Bipolar 2 From Inside and Out

Persistence of Memory

It is spring, sunny and pleasant, but the wind is blowing at 20 miles per hour. The boughs of the fir trees sway dramatically. The bird feeder glints in the sun as the light catches its swinging arc.

I am anxious.

There is a thunderstorm. Those same trees are tormented by strong winds. The hard rain doesn’t fall but blows sideways. Golfball-sized hail pelts the ground. I swear I can see lightning flash close to our house.

I am panicking.

About ten months ago, my life was changed when I lived through a tornado. Everyone says it was a miracle I survived. I was on the second floor of my house, with no time to get to the basement, when the roof came off. Assaulted by a maelstrom of flying dirt, insulation, and debris, I put a pillow over my head and hoped for the best. And I came through it without a scratch, although the house was damaged so badly that it had to be torn down. It’s being rebuilt right now and we hope to move in in a couple of months.

After the tornado passed, I was calm. I even slept with that filthy pillow as I waited for my husband and the rescue squad to come and extricate me from the bedroom. As the days passed, I had to deal with a lot of things that reminded me of the tornado – staying in a Red Cross shelter, dealing with the insurance company, going back to the house to rescue our pets and salvage a few belongings that had been in the least-damaged part of the house.

As time went by, I told my story again and again to friends and acquaintances who asked about it. Without exception, they were amazed not just at my survival, but at how incredibly calmly I talked about it and how I didn’t seem to be suffering from any post-traumatic effects.

Then why is it that, ten months later, I seem to be experiencing the anxiety and panic that should have struck me then? Heavy rain makes me nervous. Strong winds disturb me. Lightning makes me jump.

My husband thinks that it is because we are getting closer to the anniversary of when it all happened. And it is again tornado season in Ohio. I think it was not completely irrational of me to be afraid of the storm last week. I just wonder why it happened after all this time. Have I been in denial for ten months? Does it sometimes take that long for post-traumatic stress to manifest?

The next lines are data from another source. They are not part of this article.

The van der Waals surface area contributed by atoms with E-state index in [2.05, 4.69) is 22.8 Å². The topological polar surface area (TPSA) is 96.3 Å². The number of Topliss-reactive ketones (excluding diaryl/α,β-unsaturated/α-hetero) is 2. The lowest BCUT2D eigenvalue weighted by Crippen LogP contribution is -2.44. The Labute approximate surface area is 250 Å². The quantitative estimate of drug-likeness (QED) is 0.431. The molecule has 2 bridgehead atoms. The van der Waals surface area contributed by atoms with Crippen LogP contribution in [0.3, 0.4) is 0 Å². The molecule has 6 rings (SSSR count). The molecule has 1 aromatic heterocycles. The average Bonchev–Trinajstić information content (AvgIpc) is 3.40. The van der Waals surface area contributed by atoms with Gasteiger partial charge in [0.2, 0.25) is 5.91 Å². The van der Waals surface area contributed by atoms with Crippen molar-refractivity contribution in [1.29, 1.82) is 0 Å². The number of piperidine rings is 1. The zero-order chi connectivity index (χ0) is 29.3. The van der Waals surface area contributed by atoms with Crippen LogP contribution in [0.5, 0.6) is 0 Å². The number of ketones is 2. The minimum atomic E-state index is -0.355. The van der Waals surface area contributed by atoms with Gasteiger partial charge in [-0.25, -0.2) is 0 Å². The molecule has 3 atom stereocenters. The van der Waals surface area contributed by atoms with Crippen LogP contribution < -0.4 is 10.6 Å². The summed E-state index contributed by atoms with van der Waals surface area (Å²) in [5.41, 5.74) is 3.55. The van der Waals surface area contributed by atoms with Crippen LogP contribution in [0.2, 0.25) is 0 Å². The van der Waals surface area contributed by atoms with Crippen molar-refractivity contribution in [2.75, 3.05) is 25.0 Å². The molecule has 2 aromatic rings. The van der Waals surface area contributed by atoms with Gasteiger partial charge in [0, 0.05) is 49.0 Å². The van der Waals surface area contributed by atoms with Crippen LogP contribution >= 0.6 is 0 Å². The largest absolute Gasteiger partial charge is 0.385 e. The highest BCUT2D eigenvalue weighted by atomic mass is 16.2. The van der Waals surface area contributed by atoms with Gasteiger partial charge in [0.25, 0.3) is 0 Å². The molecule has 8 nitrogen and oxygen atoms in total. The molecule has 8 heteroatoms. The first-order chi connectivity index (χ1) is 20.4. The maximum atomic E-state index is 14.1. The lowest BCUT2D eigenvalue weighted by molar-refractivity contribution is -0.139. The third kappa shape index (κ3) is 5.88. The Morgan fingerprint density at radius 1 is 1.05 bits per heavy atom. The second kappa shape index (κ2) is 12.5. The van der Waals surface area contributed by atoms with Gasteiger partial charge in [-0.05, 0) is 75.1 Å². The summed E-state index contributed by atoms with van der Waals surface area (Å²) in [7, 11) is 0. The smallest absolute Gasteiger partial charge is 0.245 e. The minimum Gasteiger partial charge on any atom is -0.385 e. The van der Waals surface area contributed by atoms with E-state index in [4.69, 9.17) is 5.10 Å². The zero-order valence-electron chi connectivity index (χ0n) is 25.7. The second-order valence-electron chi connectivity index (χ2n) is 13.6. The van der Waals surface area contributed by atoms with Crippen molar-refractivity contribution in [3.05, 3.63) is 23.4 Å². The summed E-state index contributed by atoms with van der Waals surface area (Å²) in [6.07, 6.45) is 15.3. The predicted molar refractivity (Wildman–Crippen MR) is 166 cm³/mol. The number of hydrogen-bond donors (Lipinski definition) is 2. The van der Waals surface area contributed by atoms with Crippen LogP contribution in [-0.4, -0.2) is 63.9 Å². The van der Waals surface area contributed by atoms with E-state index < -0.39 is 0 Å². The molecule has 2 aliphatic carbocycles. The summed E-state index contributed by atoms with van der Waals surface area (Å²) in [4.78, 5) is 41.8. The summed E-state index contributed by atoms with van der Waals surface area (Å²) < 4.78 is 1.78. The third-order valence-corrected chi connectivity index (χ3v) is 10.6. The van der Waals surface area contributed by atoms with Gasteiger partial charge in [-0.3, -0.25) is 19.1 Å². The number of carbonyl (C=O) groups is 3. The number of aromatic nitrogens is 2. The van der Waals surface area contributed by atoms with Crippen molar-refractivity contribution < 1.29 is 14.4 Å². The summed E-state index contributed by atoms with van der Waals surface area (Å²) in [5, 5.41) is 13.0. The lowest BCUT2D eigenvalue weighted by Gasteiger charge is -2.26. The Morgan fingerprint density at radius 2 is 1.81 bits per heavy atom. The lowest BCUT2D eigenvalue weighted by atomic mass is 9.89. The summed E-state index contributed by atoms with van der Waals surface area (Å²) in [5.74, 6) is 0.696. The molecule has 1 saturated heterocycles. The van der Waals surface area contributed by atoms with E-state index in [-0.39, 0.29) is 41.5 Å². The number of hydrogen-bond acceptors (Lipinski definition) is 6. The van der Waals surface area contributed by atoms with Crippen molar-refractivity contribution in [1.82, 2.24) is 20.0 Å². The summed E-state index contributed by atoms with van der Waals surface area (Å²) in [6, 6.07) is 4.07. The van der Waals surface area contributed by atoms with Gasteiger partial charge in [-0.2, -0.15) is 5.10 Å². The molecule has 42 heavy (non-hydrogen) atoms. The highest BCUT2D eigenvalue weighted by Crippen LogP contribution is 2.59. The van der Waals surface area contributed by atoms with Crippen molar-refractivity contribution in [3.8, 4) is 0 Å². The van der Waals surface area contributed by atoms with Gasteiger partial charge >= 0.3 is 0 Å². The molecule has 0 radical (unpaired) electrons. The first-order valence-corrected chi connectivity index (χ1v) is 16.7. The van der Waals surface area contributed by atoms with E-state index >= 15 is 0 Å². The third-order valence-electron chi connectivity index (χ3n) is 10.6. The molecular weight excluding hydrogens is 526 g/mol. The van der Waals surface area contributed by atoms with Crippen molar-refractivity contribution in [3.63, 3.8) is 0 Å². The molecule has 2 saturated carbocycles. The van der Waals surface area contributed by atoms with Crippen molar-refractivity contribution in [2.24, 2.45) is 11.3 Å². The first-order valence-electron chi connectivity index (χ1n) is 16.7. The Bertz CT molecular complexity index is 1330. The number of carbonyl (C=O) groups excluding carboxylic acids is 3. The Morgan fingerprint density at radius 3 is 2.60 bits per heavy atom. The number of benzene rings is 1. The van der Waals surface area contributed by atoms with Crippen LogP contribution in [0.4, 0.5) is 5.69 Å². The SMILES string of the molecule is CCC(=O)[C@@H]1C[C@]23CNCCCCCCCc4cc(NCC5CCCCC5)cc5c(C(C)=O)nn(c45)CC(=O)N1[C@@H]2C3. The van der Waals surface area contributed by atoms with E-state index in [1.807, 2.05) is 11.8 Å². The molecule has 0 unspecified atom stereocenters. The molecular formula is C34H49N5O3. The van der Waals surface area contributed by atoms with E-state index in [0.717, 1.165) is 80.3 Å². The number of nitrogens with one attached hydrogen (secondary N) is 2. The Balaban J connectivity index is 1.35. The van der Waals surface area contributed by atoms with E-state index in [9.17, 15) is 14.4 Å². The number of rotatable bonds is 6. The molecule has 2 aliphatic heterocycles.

A friend of mine had a similar experience when her car was nearly hit by lightning. At first, she said, she was still able to drive to work. But as time went on, she became more and more frightened of driving through rain. As she put it, “Over time, my anxiety ramped up rather than down.” She had to have de-sensitization treatment.

Her explanation for the delayed reaction was that “the long-term memory encoded it.” Perhaps it’s possible that the lightning for her and the tornado for me lingered in short term memory and did not become troublesome until they were fully stored in our long-term memory banks. That sounds counterintuitive, but it may be right.

Will I be comfortable on the second floor of the house when we finally occupy it? Will I be able to sleep in the bedroom? Will every thunderstorm send me racing to the basement?

I just don’t know.

Comments on: "Persistence of Memory" (4)

  1. What an awful terrifying thing to go through Janet. I can only imagine as we don’t have the same ‘freak’ weather conditions that you guys get in the States. I dare say it is PTSD and yes, it can occur many months or even years after the actual event.

    I hope you can pull through this and I’m sure you’ll seek support if the symptoms worsen.

    In the meantime, stay safe and well – through this virus and the impending weather changes.

    Caz x

    Like

    • Thank you. I see my psychiatrist regularly for med checks and I’m sure he can recommend a therapist if I need one – if my former therapist isn’t still available. I’m not shy about asking for help.

      Like

  2. Did my comment come through Janet? WP logged me out as I pressed ‘post comment’.
    Caz x

    Like

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